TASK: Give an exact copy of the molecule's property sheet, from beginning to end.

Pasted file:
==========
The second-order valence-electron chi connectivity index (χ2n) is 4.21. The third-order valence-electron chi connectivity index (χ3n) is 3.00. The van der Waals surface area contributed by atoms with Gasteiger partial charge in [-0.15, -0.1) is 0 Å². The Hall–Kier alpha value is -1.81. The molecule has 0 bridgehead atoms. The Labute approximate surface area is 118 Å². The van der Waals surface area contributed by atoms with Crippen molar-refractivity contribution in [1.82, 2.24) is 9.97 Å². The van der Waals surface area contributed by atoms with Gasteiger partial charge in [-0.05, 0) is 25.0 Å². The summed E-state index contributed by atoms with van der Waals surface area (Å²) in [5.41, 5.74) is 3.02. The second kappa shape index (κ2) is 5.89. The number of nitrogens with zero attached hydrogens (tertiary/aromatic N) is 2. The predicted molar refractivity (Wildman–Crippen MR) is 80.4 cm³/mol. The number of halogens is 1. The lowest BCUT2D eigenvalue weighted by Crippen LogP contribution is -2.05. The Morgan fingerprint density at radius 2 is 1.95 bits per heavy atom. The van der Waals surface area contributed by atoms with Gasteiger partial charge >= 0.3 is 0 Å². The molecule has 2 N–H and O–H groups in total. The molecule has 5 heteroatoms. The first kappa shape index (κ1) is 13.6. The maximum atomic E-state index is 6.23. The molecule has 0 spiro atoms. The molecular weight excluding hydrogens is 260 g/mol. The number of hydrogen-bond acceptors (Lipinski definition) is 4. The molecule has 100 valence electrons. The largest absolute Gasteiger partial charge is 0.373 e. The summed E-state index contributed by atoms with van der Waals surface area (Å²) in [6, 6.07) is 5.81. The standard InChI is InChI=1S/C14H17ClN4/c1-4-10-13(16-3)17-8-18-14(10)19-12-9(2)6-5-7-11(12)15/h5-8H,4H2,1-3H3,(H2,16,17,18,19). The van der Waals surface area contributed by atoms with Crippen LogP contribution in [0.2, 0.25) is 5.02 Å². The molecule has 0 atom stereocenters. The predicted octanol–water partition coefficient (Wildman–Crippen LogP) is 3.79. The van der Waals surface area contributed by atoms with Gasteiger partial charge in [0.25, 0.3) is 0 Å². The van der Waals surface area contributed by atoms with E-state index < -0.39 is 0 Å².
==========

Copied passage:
The second-order valence-electron chi connectivity index (χ2n) is 4.21. The third-order valence-electron chi connectivity index (χ3n) is 3.00. The van der Waals surface area contributed by atoms with Gasteiger partial charge in [-0.15, -0.1) is 0 Å². The Hall–Kier alpha value is -1.81. The molecule has 0 bridgehead atoms. The Labute approximate surface area is 118 Å². The van der Waals surface area contributed by atoms with Crippen molar-refractivity contribution in [1.82, 2.24) is 9.97 Å². The van der Waals surface area contributed by atoms with Gasteiger partial charge in [-0.05, 0) is 25.0 Å². The summed E-state index contributed by atoms with van der Waals surface area (Å²) in [5.41, 5.74) is 3.02. The second kappa shape index (κ2) is 5.89. The number of nitrogens with zero attached hydrogens (tertiary/aromatic N) is 2. The predicted molar refractivity (Wildman–Crippen MR) is 80.4 cm³/mol. The number of halogens is 1. The lowest BCUT2D eigenvalue weighted by Crippen LogP contribution is -2.05. The Morgan fingerprint density at radius 2 is 1.95 bits per heavy atom. The van der Waals surface area contributed by atoms with Gasteiger partial charge >= 0.3 is 0 Å². The molecule has 2 N–H and O–H groups in total. The molecule has 5 heteroatoms. The first kappa shape index (κ1) is 13.6. The maximum atomic E-state index is 6.23. The molecule has 0 spiro atoms. The molecular weight excluding hydrogens is 260 g/mol. The number of hydrogen-bond acceptors (Lipinski definition) is 4. The molecule has 100 valence electrons. The largest absolute Gasteiger partial charge is 0.373 e. The summed E-state index contributed by atoms with van der Waals surface area (Å²) in [6, 6.07) is 5.81. The standard InChI is InChI=1S/C14H17ClN4/c1-4-10-13(16-3)17-8-18-14(10)19-12-9(2)6-5-7-11(12)15/h5-8H,4H2,1-3H3,(H2,16,17,18,19). The van der Waals surface area contributed by atoms with Crippen LogP contribution in [0.2, 0.25) is 5.02 Å². The molecule has 0 atom stereocenters. The predicted octanol–water partition coefficient (Wildman–Crippen LogP) is 3.79. The van der Waals surface area contributed by atoms with Gasteiger partial charge in [0.25, 0.3) is 0 Å². The van der Waals surface area contributed by atoms with E-state index < -0.39 is 0 Å².